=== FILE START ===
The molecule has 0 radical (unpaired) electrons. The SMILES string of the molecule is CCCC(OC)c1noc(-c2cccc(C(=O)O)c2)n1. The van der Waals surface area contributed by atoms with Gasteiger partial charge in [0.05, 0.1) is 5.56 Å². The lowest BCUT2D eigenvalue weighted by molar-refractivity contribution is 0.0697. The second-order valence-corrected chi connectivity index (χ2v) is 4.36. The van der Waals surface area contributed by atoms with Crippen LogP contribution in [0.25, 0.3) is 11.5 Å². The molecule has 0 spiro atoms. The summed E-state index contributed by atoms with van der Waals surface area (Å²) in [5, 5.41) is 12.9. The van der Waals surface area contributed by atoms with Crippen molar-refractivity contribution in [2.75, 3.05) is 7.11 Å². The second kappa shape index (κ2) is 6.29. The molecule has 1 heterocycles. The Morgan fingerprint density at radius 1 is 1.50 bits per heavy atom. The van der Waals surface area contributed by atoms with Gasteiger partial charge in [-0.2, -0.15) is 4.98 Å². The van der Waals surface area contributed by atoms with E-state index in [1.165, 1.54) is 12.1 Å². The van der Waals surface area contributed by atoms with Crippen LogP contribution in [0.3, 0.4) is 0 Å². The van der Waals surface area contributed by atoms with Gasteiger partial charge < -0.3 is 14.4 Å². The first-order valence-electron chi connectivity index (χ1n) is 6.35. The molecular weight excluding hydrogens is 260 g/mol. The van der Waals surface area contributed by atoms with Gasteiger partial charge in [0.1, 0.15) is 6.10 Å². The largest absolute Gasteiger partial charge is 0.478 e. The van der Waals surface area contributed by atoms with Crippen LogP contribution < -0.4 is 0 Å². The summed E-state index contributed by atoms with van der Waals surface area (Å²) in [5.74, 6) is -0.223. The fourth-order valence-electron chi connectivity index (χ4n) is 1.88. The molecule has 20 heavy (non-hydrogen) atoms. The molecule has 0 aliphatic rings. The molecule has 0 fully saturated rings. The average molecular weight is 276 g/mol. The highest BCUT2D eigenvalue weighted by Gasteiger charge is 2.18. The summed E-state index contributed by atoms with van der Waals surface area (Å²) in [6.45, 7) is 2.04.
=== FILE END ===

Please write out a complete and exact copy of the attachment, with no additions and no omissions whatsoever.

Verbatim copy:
The molecule has 0 radical (unpaired) electrons. The SMILES string of the molecule is CCCC(OC)c1noc(-c2cccc(C(=O)O)c2)n1. The van der Waals surface area contributed by atoms with Gasteiger partial charge in [0.05, 0.1) is 5.56 Å². The lowest BCUT2D eigenvalue weighted by molar-refractivity contribution is 0.0697. The second-order valence-corrected chi connectivity index (χ2v) is 4.36. The van der Waals surface area contributed by atoms with Crippen LogP contribution in [0.25, 0.3) is 11.5 Å². The molecule has 0 spiro atoms. The summed E-state index contributed by atoms with van der Waals surface area (Å²) in [5, 5.41) is 12.9. The van der Waals surface area contributed by atoms with Crippen molar-refractivity contribution in [2.75, 3.05) is 7.11 Å². The second kappa shape index (κ2) is 6.29. The molecule has 1 heterocycles. The Morgan fingerprint density at radius 1 is 1.50 bits per heavy atom. The van der Waals surface area contributed by atoms with Gasteiger partial charge in [-0.2, -0.15) is 4.98 Å². The van der Waals surface area contributed by atoms with E-state index in [1.165, 1.54) is 12.1 Å². The van der Waals surface area contributed by atoms with Crippen LogP contribution in [0.3, 0.4) is 0 Å². The van der Waals surface area contributed by atoms with Gasteiger partial charge < -0.3 is 14.4 Å². The first-order valence-electron chi connectivity index (χ1n) is 6.35. The molecular weight excluding hydrogens is 260 g/mol. The van der Waals surface area contributed by atoms with Gasteiger partial charge in [0.1, 0.15) is 6.10 Å². The largest absolute Gasteiger partial charge is 0.478 e. The van der Waals surface area contributed by atoms with Crippen LogP contribution < -0.4 is 0 Å². The summed E-state index contributed by atoms with van der Waals surface area (Å²) in [5.74, 6) is -0.223. The fourth-order valence-electron chi connectivity index (χ4n) is 1.88. The molecule has 20 heavy (non-hydrogen) atoms. The molecule has 0 aliphatic rings. The molecule has 0 fully saturated rings. The average molecular weight is 276 g/mol. The highest BCUT2D eigenvalue weighted by Gasteiger charge is 2.18. The summed E-state index contributed by atoms with van der Waals surface area (Å²) in [6.45, 7) is 2.04.